"We built this city! We built this city on rock 'n' roll!"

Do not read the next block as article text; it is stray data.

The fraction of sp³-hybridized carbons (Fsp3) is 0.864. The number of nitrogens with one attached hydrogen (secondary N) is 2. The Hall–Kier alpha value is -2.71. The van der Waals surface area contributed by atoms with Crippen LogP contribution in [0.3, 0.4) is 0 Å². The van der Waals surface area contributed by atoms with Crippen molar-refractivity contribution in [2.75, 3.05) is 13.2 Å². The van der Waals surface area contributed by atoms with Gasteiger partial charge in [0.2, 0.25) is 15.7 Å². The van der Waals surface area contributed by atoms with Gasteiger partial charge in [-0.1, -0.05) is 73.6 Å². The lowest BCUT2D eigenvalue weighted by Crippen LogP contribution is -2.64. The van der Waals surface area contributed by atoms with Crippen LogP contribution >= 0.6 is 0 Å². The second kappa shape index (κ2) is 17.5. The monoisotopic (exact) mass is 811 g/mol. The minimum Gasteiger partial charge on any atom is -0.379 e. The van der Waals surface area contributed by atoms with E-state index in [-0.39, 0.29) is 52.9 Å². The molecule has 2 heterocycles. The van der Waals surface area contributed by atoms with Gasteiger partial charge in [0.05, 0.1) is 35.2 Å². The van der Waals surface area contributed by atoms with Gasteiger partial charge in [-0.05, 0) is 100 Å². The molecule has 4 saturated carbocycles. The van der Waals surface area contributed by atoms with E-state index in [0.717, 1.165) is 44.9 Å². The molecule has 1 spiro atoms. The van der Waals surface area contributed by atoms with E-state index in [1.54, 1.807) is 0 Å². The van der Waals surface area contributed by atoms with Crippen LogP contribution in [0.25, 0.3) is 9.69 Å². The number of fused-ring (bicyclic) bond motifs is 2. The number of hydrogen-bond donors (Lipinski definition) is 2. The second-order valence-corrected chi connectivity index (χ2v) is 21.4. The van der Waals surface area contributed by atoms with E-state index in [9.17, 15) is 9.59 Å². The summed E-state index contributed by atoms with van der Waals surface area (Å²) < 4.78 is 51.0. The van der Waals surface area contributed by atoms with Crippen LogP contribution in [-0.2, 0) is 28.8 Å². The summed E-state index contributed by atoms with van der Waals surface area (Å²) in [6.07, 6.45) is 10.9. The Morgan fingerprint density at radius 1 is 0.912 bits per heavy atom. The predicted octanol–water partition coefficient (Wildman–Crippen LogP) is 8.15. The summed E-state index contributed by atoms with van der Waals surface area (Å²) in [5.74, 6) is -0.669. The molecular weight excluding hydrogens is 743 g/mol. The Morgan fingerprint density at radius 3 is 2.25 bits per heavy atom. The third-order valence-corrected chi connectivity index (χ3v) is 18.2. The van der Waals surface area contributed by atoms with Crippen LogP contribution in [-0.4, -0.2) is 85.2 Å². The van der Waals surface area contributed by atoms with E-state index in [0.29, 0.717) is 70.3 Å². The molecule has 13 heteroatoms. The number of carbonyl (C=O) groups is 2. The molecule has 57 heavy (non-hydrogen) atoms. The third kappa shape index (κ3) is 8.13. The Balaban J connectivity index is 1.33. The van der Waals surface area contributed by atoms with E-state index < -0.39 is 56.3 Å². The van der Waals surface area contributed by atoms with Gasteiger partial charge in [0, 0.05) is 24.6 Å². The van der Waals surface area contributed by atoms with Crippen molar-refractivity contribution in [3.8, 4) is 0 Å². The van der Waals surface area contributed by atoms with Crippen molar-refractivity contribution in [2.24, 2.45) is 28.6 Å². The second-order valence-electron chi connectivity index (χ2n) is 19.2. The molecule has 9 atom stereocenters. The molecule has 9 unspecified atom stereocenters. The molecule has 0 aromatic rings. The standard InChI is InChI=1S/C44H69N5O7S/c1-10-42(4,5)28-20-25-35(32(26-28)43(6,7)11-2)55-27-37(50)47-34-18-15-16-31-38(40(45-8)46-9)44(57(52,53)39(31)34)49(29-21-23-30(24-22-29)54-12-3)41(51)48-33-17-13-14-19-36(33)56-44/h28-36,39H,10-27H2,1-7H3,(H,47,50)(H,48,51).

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OK, not only does that song totally suck but it's dead wrong as well. Anyone in South Florida knows damn well how our cities are built: one collection of shops at a time. Look at any Broward/Palm Beach burg from Margate to Wellington back to Pembroke Pines: It's just one giant interconnected mall! To calculate such a place's cultural worth, subtract 20 points for every chain store. Add 20 points for every unique nook and cranny. That's why Riverland reigns supreme: The closest thing to a chain is the Supersaver Grocery, which could have been teleported straight from Calle Ocho. (The tiny branch of the Broward Public Library doesn't count.) For your shopping pleasure, explore Scot Drugs and Riverland Hardware, two fading showcases that Wal-Mart has all but eradicated. Sissi Fashions offers tight, flattering outfits for the hottie on your list, while clean, white T-shirts at the Community Thrift Store are under a dollar. Yarly's Bakery yummily supplies your bizcocho needs. The Rainbow Restaurant doesn't accept plastic but is one of the most authentic Greek diners in town -- truck drivers like to park their big rigs outside and grab a real meal. Tucked away in a blind alley, Sassano's Pizzeria makes a mean pie. Grab one, pick up some plastic cups at the 99 Cent Store, and some Argentinean merlot at Super Saver and you're good to go. C'mon, throw off those chains. Until Riverland's inevitable date with the wrecking ball, this self-contained universe is unsullied by the corporate-conquest machine. These locally owned businesses used to be the source of strength in every small community, keeping cash close to where it was generated. Riverland is firmly rooted in its community with small, long-term tenants who are anything but fair-weather friends. Unlike Blockbuster or Starbucks, these hardy holdouts are part of our town. Readers' Choice: The Galleria